My wife was introduced to collagen supplements over the weekend, which rang all of my skeptical alarm bells. I’ve actually heard of this before (LYN is full of people trying to sell this kind of stuff) but I never took the time to think about them properly. Once you do however, it’s immediately obvious to me that there’s something fishy about the whole idea.
The basic concept is that collagen is the main protein that is used to construct connective tissues in animals and is hence a vital component of skin tissue. However, as the body ages, collagen production slows down and the degradation of collagen causes aging. Therefore, the idea goes, taking collagen supplements orally should replenish the body’s supply and retard the formation of wrinkles.
Except that biology doesn’t work that way. Collagen is a type of protein and your body needs to create all of its own protein for it to use. In fact, it doesn’t matter what you put into your stomach as your stomach acids will just digest it and turn it into more basic substances. This is the reason why the protein supplements that bodybuilders use to build muscle don’t contain pure protein. Instead, they contain amino acids, the basic building blocks from which all proteins, including collagen, are made.
As this New York Times article points out, it’s not as if collagen supplements don’t do anything. It’s just that the body treats them as a source of protein like any other and breaks them down into amino acids which it can then use to build proteins of its own. You might as well just eat a piece of chicken and it would work just as well but be much cheaper. If you want a megadose of collagen, you might try eating gelatin based desserts, which are almost pure collagen.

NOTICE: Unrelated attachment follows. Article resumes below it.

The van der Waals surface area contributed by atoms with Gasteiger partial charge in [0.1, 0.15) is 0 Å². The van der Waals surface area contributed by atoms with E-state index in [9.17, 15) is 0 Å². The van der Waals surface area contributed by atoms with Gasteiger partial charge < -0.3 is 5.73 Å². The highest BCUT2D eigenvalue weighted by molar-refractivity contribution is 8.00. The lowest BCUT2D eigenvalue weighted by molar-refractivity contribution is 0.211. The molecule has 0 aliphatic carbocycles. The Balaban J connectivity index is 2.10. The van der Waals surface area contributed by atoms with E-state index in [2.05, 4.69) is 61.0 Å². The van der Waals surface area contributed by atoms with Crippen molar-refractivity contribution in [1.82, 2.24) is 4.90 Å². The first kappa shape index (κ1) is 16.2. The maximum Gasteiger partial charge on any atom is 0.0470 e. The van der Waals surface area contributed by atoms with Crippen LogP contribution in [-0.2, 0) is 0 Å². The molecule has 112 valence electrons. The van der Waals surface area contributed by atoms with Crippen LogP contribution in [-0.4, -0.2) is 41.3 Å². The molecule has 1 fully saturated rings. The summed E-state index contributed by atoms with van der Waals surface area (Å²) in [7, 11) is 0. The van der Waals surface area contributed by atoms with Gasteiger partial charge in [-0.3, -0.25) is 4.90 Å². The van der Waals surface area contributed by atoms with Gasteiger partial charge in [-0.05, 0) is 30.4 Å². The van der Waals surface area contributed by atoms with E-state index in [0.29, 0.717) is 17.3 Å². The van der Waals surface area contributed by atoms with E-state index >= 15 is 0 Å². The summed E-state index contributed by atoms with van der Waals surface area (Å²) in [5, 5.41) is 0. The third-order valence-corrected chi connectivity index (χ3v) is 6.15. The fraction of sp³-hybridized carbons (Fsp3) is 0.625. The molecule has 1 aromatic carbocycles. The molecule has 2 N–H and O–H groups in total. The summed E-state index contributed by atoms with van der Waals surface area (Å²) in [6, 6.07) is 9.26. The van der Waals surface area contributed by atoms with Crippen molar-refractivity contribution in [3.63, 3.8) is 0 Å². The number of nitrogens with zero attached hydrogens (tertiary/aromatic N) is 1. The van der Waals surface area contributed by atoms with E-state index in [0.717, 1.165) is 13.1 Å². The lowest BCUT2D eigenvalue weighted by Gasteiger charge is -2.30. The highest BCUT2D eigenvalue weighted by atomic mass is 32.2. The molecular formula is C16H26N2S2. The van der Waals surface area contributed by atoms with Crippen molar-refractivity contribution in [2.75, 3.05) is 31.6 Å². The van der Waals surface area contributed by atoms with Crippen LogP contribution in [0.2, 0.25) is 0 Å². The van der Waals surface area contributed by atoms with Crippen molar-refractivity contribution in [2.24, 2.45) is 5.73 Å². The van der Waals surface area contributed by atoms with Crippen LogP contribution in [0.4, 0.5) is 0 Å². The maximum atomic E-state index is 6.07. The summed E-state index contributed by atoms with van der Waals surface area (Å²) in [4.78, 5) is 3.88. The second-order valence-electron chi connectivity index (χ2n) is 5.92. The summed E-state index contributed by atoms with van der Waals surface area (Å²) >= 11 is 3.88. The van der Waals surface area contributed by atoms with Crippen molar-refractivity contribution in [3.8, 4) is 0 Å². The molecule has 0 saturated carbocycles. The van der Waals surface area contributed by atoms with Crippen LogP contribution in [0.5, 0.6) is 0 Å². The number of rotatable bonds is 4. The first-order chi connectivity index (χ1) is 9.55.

What’s sad is that this sort of misinformation is pervasive in the cosmetics and beauty foods industry. While manufacturers make all sorts of claims about the effectiveness and health benefits of their products, most people are not aware that generally such claims are not verified by independent authorities. This is unlike the situation for pharmaceutical drugs where manufacturers must be able to prove to the government that they work as claimed before being allowed to sell them.
Consumers are also either not scientifically literate enough or lack the critical thinking skills needed to evaluate the various claims made by manufacturers. In the Internet age, it is easy enough to Google for more information when you’re in doubt, but it seems that few people make it a habit. This allows companies to get away with selling products that are the modern equivalent of snake oil, but dressed up in scientific language.